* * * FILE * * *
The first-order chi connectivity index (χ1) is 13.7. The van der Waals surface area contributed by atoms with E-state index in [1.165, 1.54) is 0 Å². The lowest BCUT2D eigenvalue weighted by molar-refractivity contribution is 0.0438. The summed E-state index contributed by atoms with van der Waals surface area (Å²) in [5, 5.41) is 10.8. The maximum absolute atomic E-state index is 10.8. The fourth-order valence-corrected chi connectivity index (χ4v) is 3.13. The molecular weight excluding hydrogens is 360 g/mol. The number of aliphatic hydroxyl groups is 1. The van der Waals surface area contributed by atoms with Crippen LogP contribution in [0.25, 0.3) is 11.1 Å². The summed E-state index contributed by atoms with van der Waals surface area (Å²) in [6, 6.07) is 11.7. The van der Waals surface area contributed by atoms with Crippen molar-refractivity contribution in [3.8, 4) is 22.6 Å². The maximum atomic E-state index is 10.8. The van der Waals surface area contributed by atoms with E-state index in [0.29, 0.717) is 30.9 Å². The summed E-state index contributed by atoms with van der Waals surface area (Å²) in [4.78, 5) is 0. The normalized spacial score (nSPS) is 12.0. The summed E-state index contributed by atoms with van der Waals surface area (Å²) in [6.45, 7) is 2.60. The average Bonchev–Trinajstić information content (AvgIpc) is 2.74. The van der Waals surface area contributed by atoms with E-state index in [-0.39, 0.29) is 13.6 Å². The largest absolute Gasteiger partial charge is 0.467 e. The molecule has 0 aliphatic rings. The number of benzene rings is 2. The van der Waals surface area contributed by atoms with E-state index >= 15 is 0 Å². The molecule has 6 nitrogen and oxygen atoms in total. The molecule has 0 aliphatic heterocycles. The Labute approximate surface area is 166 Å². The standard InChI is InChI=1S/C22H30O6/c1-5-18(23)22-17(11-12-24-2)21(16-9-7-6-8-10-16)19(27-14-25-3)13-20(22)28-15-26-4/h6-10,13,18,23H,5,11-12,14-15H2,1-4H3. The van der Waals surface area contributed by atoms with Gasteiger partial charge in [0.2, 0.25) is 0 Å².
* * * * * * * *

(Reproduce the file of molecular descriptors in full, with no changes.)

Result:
The first-order chi connectivity index (χ1) is 13.7. The van der Waals surface area contributed by atoms with E-state index in [1.165, 1.54) is 0 Å². The lowest BCUT2D eigenvalue weighted by molar-refractivity contribution is 0.0438. The summed E-state index contributed by atoms with van der Waals surface area (Å²) in [5, 5.41) is 10.8. The maximum absolute atomic E-state index is 10.8. The fourth-order valence-corrected chi connectivity index (χ4v) is 3.13. The molecular weight excluding hydrogens is 360 g/mol. The number of aliphatic hydroxyl groups is 1. The van der Waals surface area contributed by atoms with Crippen LogP contribution in [0.25, 0.3) is 11.1 Å². The summed E-state index contributed by atoms with van der Waals surface area (Å²) in [6, 6.07) is 11.7. The van der Waals surface area contributed by atoms with Crippen molar-refractivity contribution in [3.8, 4) is 22.6 Å². The maximum atomic E-state index is 10.8. The van der Waals surface area contributed by atoms with E-state index in [0.29, 0.717) is 30.9 Å². The summed E-state index contributed by atoms with van der Waals surface area (Å²) in [4.78, 5) is 0. The normalized spacial score (nSPS) is 12.0. The summed E-state index contributed by atoms with van der Waals surface area (Å²) in [6.45, 7) is 2.60. The average Bonchev–Trinajstić information content (AvgIpc) is 2.74. The van der Waals surface area contributed by atoms with E-state index in [-0.39, 0.29) is 13.6 Å². The largest absolute Gasteiger partial charge is 0.467 e. The molecule has 0 aliphatic rings. The number of benzene rings is 2. The van der Waals surface area contributed by atoms with E-state index >= 15 is 0 Å². The molecule has 6 nitrogen and oxygen atoms in total. The molecule has 0 aliphatic heterocycles. The Labute approximate surface area is 166 Å². The standard InChI is InChI=1S/C22H30O6/c1-5-18(23)22-17(11-12-24-2)21(16-9-7-6-8-10-16)19(27-14-25-3)13-20(22)28-15-26-4/h6-10,13,18,23H,5,11-12,14-15H2,1-4H3. The van der Waals surface area contributed by atoms with Gasteiger partial charge in [0.2, 0.25) is 0 Å².